Gov. Sam Brownback’s administration on Wednesday unveiled a budget proposal that would require new KanCare patients to try less-expensive drugs first and end a pilot program to improve the health of Kansans with severe mental illnesses.
Budget Director Shawn Sullivan presented the plan to legislators for $98.9 million in spending reductions in fiscal 2016, and another $105.7 million in reductions in fiscal 2017. About $24 million in the 2017 recommendations would come from the prescription drug change and elimination of the “health home” program for Kansans with severe mental health issues.
Another $14.4 million would come from other changes related to health care, on top of $11.6 million in reduced costs from Medicare Part B the state expects, for a total of about $50 million in lower health care spending in fiscal year 2017.
Those savings would be partially offset, however, by anticipated growth in state Medicaid spending. Budget estimates project the state will spend about $16.6 million more than anticipated in fiscal year 2016 due to increased caseloads in Medicaid and other social programs. It also raised that estimate by $30.8 million for fiscal year 2017.
The proposal called for $10.6 million in savings in fiscal year 2017 from allowing the three managed care organizations that administer Medicaid in Kansas to use “step therapy.” That would allow KanCare to restrict access to more-expensive drugs unless a patient already has tried a less-expensive drug without success.
Current KanCare recipients would be grandfathered in, Sullivan said, but new Medicaid patients would need to try the less-expensive drugs first.
The legislative KanCare oversight committee had recommended in December that the managed care organizations be allowed to use step therapy. The Legislature would have to approve a change to state law for that proposal to go forward, and Sullivan told lawmakers Wednesday he expected to have a bill to show them soon.
Rick Cagan, executive director of the Kansas chapter of the National Alliance on Mental Illness, said step therapy is a particular concern for people who take medications for a serious mental illness. A medication may be effective for one person with depression but not another, meaning that some people would have to wait longer to try the medications their doctors think would be most likely to help them, he said.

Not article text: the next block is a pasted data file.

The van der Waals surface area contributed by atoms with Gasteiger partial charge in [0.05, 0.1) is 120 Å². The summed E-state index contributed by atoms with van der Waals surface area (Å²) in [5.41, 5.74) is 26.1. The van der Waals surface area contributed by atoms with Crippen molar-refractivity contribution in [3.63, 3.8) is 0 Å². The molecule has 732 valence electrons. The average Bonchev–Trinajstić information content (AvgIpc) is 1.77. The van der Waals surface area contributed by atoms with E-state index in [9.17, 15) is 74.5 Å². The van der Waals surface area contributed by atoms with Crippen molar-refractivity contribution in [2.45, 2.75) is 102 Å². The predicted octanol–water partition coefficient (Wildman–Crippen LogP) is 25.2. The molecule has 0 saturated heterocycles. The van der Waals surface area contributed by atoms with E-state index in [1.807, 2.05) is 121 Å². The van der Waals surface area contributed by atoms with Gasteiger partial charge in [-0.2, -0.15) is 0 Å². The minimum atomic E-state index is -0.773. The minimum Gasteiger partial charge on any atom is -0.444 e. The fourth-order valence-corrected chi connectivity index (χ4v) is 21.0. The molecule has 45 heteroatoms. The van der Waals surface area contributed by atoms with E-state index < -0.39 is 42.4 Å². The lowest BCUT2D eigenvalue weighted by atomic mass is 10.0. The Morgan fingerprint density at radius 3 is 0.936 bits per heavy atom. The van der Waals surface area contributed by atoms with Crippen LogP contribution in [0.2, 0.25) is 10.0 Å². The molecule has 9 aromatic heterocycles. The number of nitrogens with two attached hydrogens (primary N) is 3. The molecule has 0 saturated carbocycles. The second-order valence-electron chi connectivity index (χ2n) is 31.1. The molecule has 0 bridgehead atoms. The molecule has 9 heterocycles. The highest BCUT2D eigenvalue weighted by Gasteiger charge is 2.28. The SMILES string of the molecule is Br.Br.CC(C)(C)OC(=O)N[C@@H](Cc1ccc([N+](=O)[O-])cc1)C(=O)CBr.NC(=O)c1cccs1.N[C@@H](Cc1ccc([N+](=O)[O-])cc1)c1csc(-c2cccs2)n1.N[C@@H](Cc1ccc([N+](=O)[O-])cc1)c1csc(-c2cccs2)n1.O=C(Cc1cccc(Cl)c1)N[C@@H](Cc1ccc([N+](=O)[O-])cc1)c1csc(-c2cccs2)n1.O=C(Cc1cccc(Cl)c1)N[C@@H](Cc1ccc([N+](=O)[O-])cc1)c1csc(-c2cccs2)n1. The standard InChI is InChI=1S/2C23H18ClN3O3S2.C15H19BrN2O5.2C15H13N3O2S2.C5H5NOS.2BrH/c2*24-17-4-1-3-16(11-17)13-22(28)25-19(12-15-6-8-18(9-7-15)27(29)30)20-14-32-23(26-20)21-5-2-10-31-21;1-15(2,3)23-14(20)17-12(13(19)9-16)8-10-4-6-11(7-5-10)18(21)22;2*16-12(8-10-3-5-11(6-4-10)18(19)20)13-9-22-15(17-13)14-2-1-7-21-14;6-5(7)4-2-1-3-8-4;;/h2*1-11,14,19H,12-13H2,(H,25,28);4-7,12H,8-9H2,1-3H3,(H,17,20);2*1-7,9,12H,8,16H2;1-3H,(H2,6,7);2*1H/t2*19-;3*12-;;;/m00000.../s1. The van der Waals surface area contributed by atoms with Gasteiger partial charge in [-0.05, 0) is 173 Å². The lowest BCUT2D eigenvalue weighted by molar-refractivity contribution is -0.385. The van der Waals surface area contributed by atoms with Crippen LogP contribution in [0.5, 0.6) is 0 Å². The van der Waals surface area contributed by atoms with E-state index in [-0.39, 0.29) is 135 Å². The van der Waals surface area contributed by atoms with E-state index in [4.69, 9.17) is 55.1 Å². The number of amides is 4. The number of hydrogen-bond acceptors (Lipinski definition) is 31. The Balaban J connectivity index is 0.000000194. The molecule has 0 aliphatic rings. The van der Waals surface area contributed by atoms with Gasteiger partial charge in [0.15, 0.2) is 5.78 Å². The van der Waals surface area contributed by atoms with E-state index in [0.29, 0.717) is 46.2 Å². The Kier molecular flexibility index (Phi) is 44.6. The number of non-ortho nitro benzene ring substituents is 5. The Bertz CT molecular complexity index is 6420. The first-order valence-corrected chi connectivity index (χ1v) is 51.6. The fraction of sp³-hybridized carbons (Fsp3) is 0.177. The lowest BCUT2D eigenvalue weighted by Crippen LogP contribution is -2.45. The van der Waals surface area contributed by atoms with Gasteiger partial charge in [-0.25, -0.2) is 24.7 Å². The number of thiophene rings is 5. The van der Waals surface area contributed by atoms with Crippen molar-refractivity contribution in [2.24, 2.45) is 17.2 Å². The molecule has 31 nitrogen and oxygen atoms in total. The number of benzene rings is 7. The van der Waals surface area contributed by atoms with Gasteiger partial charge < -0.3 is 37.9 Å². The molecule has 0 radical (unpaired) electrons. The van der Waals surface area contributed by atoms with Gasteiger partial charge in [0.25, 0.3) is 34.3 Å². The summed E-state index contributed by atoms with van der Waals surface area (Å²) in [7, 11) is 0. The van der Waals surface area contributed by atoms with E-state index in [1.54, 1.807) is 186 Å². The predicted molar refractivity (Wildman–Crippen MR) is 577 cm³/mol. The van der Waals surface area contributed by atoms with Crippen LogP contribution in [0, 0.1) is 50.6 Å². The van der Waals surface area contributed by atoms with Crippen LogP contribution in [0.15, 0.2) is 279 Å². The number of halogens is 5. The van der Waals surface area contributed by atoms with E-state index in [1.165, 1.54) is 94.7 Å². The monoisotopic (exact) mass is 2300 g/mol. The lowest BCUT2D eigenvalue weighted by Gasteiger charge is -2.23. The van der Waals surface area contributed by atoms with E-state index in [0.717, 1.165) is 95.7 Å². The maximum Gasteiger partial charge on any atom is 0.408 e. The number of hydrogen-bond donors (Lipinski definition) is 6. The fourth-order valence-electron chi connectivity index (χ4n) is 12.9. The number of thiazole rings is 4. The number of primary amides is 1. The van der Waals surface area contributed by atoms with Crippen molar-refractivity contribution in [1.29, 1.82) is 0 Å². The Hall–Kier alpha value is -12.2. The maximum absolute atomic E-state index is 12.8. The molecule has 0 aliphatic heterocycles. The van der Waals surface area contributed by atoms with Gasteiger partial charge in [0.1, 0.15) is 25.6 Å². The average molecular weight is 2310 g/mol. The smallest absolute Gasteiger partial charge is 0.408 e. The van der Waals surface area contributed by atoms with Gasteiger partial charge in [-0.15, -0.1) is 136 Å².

“This is a cookie-cutter approach which is going to exacerbate people’s illnesses, lengthen their recoveries and put them at unnecessary risk,” he said. “Individual prescribers need to have the full range of options.”
The health home change would save about $13.4 million by ending one attempt to coordinate health care for KanCare recipients with “severe and persistent” mental illnesses, Sullivan said. A study found participants’ health outcomes improved, but outcomes for KanCare recipients in general also improved, he said.
“The improvements of outcomes they’ve had has been similar to a control group,” he said.
Sara Belfry, spokeswoman for the Kansas Department of Health and Environment, said the control group included KanCare recipients who were eligible for the health homes based on their diagnoses but who chose to opt out. Having the same diagnoses allowed for an “apples-to-apples” comparison based on their health care utilization, including acute care and home and community-based services, she said.
The federal government paid for 90 percent of the cost of the health homes for the first two years, Belfry said, but that rate is due to fall to 56 percent. The state would have had to pay about $13 million annually to continue the health home program starting in August, she said.
Megan Hart is a reporter for KHI News Service in Topeka, a partner in the Heartland Health Monitor team. You can reach her on Twitter @meganhartMC